This is no bog-standard mountain hike

Walk Of The Month: The Sperrins - It's a rugged place of ancient stone circles and battlefields. And there's gold in them there hills. Mark Rowe steps out

Low clouds rushed past overhead, dipping to squeeze through the narrow valleys of the Sperrins, Northern Ireland's biggest mountain range.

The autumnal gloom merely enhanced the atmospheric setting and lush hillsides, whose flanks are home to ancient cairns and fairy trees – perhaps a solitary hawthorn – that are never to be felled, nor their fallen branches gathered, for reasons of genuinely felt superstition.

The Sperrins, roughly 60 miles west of Belfast, and topped and tailed by counties Derry and Omagh, cover 100 square kilometres (39 square miles). And, despite being an Area of Outstanding Natural Beauty, almost no one knows about them. They are a forgotten, lonely corner of the UK.

My walk started in the car park at Drumnaspar, two miles east of Plumbridge, one of only a handful of large villages and small towns on the map in this part of the world. It is also the name of the ridge that rises to the east. The name translates as "ridge of the battle axe" and these steep-sided, narrowing valleys were the site of one of the first major victories of the Irish over the Vikings in 856.

You won't see a Viking, or almost anyone else, on foot here these days. But I had a companion for my walk through Glenelly, or Fortress Glen – Brendan Gormley, a phenomenally knowledgeable local guide. Up on the hills to the north were the remains of ringed forts, or enclosed farmsteads, known as raths; across the Sperrins there are 90 stone circles; on our left the Glenelly River rushed along on its westwards journey to Lough Foyle.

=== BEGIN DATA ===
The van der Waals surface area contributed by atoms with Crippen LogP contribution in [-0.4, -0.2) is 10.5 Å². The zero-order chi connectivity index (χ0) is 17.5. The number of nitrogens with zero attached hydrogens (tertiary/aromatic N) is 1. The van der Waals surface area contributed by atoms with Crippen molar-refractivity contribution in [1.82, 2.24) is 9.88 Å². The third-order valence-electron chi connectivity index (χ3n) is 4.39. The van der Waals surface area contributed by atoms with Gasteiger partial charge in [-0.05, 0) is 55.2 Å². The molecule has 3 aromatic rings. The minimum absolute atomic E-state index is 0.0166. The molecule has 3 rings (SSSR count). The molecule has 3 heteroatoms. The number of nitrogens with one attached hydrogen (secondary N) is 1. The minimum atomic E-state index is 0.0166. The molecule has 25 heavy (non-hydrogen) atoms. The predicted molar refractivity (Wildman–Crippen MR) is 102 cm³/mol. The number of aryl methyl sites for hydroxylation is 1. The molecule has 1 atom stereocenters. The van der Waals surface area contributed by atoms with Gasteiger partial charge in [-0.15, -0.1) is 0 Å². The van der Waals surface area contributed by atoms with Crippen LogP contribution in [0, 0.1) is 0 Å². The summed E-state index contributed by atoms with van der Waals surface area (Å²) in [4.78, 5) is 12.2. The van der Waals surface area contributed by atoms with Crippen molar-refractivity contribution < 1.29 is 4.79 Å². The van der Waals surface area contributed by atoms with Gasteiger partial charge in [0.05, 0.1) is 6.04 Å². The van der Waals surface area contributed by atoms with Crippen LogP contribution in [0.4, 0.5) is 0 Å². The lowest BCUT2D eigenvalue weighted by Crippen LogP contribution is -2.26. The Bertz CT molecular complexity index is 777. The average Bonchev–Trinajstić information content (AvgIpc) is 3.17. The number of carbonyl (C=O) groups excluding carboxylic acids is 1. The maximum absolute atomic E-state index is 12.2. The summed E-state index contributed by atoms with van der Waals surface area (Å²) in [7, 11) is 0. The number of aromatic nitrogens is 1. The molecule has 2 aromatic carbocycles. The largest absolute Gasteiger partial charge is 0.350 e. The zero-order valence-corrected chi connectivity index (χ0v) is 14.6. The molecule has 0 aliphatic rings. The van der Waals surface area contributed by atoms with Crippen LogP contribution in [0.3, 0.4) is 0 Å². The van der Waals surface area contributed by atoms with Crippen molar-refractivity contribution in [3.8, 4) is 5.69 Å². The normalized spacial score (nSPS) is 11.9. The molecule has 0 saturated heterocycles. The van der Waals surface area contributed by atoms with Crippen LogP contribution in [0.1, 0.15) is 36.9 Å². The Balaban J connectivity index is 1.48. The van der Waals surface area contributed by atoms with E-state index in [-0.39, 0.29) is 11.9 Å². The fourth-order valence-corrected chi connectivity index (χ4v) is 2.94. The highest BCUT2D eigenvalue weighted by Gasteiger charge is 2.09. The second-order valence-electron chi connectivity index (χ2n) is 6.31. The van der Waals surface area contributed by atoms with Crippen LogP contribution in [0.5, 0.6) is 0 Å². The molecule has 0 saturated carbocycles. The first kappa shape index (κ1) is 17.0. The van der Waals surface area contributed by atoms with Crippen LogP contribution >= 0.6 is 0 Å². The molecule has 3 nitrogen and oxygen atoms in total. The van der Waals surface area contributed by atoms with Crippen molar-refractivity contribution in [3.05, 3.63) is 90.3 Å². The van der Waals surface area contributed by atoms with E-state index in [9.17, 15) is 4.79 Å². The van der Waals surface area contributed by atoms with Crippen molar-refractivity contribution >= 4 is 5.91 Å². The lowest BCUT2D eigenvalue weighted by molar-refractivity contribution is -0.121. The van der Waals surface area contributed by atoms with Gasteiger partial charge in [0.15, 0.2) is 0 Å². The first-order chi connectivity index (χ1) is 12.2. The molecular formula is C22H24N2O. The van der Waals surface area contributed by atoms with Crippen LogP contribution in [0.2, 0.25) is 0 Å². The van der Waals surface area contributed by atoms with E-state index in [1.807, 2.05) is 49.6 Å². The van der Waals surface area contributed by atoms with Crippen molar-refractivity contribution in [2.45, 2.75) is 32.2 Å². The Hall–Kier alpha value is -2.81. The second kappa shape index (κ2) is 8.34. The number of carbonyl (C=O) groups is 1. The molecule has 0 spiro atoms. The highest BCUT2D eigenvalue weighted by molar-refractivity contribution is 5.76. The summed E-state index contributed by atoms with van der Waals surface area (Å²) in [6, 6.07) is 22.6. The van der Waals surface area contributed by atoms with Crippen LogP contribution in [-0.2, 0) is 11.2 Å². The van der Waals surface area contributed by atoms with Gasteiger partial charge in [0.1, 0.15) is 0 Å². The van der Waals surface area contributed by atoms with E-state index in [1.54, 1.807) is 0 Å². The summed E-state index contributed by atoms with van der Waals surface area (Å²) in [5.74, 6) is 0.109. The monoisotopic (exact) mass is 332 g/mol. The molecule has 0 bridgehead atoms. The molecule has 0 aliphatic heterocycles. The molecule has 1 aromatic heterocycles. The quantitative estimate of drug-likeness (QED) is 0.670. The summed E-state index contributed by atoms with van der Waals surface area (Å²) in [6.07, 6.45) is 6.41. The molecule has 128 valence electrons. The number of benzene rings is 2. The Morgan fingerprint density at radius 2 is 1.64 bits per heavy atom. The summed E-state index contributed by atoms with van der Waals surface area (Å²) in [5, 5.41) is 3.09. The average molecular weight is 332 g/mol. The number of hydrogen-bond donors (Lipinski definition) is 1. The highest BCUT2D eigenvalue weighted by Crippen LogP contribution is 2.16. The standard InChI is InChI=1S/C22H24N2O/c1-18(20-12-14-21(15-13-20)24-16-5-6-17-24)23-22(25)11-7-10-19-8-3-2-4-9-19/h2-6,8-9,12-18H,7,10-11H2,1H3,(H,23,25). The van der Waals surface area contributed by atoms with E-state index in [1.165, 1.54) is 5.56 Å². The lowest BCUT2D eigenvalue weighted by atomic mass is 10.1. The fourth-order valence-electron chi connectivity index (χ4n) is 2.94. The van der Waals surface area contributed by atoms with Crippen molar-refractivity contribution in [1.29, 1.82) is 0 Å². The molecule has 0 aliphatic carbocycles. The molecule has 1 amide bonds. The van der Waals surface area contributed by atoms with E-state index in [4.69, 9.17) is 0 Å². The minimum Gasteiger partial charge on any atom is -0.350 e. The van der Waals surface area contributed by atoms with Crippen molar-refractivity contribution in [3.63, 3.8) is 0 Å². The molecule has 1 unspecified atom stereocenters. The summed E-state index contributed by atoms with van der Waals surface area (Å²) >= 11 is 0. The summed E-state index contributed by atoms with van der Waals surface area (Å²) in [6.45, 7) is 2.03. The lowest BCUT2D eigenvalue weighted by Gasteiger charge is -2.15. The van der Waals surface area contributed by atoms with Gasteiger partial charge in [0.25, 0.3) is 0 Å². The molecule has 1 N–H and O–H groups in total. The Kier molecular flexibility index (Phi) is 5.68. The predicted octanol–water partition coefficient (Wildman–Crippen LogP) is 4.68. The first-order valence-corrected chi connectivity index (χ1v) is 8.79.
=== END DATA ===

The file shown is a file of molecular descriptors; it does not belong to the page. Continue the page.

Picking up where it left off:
"The Sperrins are very sparsely populated, so you have the real chance to be somewhere on your own," said Brendan, as, almost on cue, he reached down to point out a four-leaf clover. "You're likely to have the hills completely to yourself. There are huge tracks of hill. You can see heaths and bogs, and there's nothing else for a long, long way."

The Sperrins get their name from the Irish Na Speiríní, meaning "spurs of rock", though they are much more rounded and less angular than this implies. They date back 600 million years and comprise low-grade slate, and quartz, which is the source of the local tradition of panning for gold. (Don't rush – if you panned for a year or two you might just get enough for a filling.) The Sperrin range, a succession of whaleback peaks, dominates the skyline, reaching their highest on Sawel (2,224ft). The Ice Age sheered off the rough edges, giving them the appearance of inverted pudding bowls.

After a mile, we came to Toberanna, a sheltered shrine with a Virgin Mary, though such wells and shrines have their roots firmly in the pagan past. "People in Glenelly were supposed to be particularly barbarous and pagan," said Brendan, although local evidence suggests St Patrick had passed this spot. We reached the pass known as the Barnes Gap. (Thanks to linguistic confusions, Barnes means "gap" in Gaelic, so pedants will be pleased to note the name means "Gap Gap".) Heading uphill, you're sure to pass the yappy dogs of the local farm – their barking has become a rite of passage for hikers in the Sperrins.